Ten things to get familiar with in China




Chinese culture is vastly different from that of Western countries. Although expats may have prepared for the cultural differences before arrival, they will still go through a period of misunderstanding of some of the customs and behaviors in China. Here I list ten things foreigners find  strange in China. 

1. Girls always use umbrellas when it's sunny

In your eyes, an umbrella might only be used when it rains. However, in China, an umbrella is something girls are using no matter what the weather is. Girls will explain to you that umbrellas are good for blocking strong sunlight and especially ultraviolet rays, which is regarded as being harmful to the skin. Furthermore, tanned skin is not popular and poorly accepted in Chinese society, so girls will try every way to protect their skin from being black or brown. There goes a famous saying in China: A white complexion is powerful enough to hide any imperfections.

2. Drinking hot water 

Even during the hottest season, Chinese love to drink hot water. It is said that the custom is inherited from old times and greatly benefits the body. Usually if you don’t specify what kind of water you want, they will serve you hot water. So be smart when you just need something to cool down. Sometimes though, they may not even have anything but boiling water!

3. Students are wearing “oversleves”

It is not unusual for people to wear “oversleeves” if they are going to do something that might get their clothes dirty. An oversleeve is a plastic covering you put over your clothes on your arms.

The interesting thing is the students in classes actually wear oversleeves most of the time. The reason is simple: they don’t want to get their sleeves dirty because they have to hand-wash it and it is a not an easy task to thoroughly clean. This scenario is quite common in a boarding school as they don't have access to a washing machine.

4. Take photos of food

When you add a Chinese friend on Wechat (The Chinese version of WhatsApp), the chances are high that he/she will post lots of photos about various foods on his/her “Moments” (Similar to a wall on Facebook). It is not surprising that Chinese like to share every kind of food they are eating to their friends. It is perhaps due to culture that Chinese often eat out in a variety of restaurants, or food is considered  important in Chinese society as the saying goes: food is the first necessity of the people.

5. Dancing in the square

When night falls, usually a group of aunties and uncles start their dancing in the nearby square or park. They follow the rhythm from a loud portable speaker and try their best to imitate the steps of the leader. The scenario often gets complaints in China as the dance music affects the people living nearby. The square dance, nevertheless, still continues to exist and prospers due to being are an important leisure activity among retired people.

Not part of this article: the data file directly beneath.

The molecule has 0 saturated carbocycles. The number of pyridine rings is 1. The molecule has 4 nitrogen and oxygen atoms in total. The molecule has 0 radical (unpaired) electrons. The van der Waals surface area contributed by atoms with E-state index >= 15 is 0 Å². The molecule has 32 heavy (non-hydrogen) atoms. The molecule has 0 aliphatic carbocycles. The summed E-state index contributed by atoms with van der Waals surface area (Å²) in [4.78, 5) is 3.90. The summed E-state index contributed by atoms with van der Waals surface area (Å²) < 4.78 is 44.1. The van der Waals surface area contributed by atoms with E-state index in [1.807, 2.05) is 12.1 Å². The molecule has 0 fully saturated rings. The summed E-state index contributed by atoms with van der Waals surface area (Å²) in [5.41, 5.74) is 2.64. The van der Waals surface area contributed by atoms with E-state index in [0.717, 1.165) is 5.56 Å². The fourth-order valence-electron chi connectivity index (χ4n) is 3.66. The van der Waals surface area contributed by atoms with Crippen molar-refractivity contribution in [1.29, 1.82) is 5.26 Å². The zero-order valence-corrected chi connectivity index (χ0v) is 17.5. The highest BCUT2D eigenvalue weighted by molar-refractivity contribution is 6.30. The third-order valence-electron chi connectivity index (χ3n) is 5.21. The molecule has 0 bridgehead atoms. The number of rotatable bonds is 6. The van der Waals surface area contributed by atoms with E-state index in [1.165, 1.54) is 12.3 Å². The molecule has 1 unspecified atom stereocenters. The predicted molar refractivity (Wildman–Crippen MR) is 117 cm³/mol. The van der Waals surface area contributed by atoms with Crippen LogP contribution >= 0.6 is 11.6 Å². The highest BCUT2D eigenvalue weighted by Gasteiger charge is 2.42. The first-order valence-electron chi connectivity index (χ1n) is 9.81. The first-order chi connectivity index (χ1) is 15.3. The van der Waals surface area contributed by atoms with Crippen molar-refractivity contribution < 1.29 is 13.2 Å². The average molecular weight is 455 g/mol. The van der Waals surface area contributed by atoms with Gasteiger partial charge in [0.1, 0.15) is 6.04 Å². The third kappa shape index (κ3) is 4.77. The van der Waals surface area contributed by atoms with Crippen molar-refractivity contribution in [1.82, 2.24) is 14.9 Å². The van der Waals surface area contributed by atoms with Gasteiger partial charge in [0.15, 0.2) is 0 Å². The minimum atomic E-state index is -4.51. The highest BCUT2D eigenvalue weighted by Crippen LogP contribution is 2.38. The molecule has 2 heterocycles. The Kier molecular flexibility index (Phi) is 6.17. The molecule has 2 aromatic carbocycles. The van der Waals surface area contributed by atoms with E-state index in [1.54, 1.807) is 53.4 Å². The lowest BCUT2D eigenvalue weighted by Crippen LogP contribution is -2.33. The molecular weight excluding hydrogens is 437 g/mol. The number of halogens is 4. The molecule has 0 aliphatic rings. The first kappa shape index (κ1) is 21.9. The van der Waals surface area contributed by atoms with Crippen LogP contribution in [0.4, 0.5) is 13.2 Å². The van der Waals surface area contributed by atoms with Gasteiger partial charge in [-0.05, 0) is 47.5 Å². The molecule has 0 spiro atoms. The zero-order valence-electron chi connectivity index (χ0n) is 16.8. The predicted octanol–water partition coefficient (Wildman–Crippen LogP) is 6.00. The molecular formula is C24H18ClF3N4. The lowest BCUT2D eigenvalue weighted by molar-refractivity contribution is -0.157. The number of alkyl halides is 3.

6. Walking backwards, swinging arms and clapping hands

This is something the elderly often do in the street especially in the early morning. According to traditional Chinese medical science, these movements are of great benefit to people, especially aged men. The series of movements can help relax muscles, accelerate blood circulation and strengthen bones, postponing aging. The reason why the elderly prefer these movements are probably because they are typically believers of traditional Chinese medical science and are able to finish these movements easily and anytime, anywhere.

7. Trying to pay the bill first

As going Dutch is not a popular option in China, the most senior or most successful person of the group will always pay. If there are males and females, males often have to pay as it is considered a gentleman manner in China. It's common locals also fight to be the first one to give the money to the waiter due to the reason that the winner will gain face because of his/her generosity.

8. Asking private questions

If you are a newcomer in China, you will probably get frustrated and annoyed by the huge number of private questions. “How much do you earn monthly?” “How tall are you?” “Are you married?” “Do you have sister or brother back home?” You will be bombarded by the above questions. It is a dilemma most foreigners will encounter during first visit and don’t know how to deal with. You'll get used to it quick enough though as you can also ask these questions back! Asking personal questions is actually a quick way to get to make new friends.

9. Lucky “eight” and unlucky “four”

“Eight” is considered a lucky number in Chinese society as it sounds similar to “fa” (发), which means “get rich”. Therefore, it is rare and difficult to get “eight” on things related to numbers. The car number plate number contains a lot of “eight” is of high value and the phone number is subject to it as well. Conversely, four is a number that Chinese will attempt to get away from since the pronunciation resembles “si” (死), which means “die”. Occasionally you will see some buildings (in particular the old buildings) have no fourth floor (it would be named after the next number) or no.4 room doesn’t exist at all!

10. Fish with bones

It is very rare to see boneless fish in China. Most Chinese get used to it and know how to handle the bones. As it is not a skill can be developed easily without long time training, you better not eat this kind of fish without special treatment about the bones. It also applies to fish soup, in which there may be unseen fish bones flowing inside the soup. Generally, you can ask the waiter/waitress which fish have the least bones and in good restaurants you can find really perfect fish where the bones come out with the spine in one piece.



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